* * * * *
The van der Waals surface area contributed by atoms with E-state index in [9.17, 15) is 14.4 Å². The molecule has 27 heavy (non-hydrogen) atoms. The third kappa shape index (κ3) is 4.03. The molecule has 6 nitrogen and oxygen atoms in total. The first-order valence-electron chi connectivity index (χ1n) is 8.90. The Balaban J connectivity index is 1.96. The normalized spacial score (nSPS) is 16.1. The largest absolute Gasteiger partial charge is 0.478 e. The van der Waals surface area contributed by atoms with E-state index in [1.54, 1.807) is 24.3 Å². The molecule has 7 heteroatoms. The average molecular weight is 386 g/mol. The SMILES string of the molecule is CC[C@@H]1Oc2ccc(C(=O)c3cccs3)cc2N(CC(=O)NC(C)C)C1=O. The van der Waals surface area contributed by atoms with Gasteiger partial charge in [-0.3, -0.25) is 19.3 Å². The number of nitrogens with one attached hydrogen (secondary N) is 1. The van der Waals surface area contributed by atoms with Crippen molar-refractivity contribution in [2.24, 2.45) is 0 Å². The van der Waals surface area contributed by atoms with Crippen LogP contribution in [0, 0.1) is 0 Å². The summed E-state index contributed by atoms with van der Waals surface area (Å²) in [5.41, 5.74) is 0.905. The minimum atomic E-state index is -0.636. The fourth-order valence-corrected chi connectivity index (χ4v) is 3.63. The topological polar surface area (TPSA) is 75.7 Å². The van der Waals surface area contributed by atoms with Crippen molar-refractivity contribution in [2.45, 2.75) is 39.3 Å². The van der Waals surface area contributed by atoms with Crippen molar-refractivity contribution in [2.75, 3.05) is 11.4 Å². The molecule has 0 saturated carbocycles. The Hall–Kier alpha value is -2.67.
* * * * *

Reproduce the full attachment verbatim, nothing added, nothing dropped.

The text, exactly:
The van der Waals surface area contributed by atoms with E-state index in [9.17, 15) is 14.4 Å². The molecule has 27 heavy (non-hydrogen) atoms. The third kappa shape index (κ3) is 4.03. The molecule has 6 nitrogen and oxygen atoms in total. The first-order valence-electron chi connectivity index (χ1n) is 8.90. The Balaban J connectivity index is 1.96. The normalized spacial score (nSPS) is 16.1. The largest absolute Gasteiger partial charge is 0.478 e. The van der Waals surface area contributed by atoms with E-state index in [1.54, 1.807) is 24.3 Å². The molecule has 7 heteroatoms. The average molecular weight is 386 g/mol. The SMILES string of the molecule is CC[C@@H]1Oc2ccc(C(=O)c3cccs3)cc2N(CC(=O)NC(C)C)C1=O. The van der Waals surface area contributed by atoms with Gasteiger partial charge in [-0.3, -0.25) is 19.3 Å². The number of nitrogens with one attached hydrogen (secondary N) is 1. The van der Waals surface area contributed by atoms with Crippen molar-refractivity contribution in [2.24, 2.45) is 0 Å². The van der Waals surface area contributed by atoms with Crippen LogP contribution in [0, 0.1) is 0 Å². The summed E-state index contributed by atoms with van der Waals surface area (Å²) in [5.41, 5.74) is 0.905. The minimum atomic E-state index is -0.636. The fourth-order valence-corrected chi connectivity index (χ4v) is 3.63. The topological polar surface area (TPSA) is 75.7 Å². The van der Waals surface area contributed by atoms with Crippen molar-refractivity contribution in [2.45, 2.75) is 39.3 Å². The van der Waals surface area contributed by atoms with Crippen molar-refractivity contribution in [2.75, 3.05) is 11.4 Å². The molecule has 0 saturated carbocycles. The Hall–Kier alpha value is -2.67.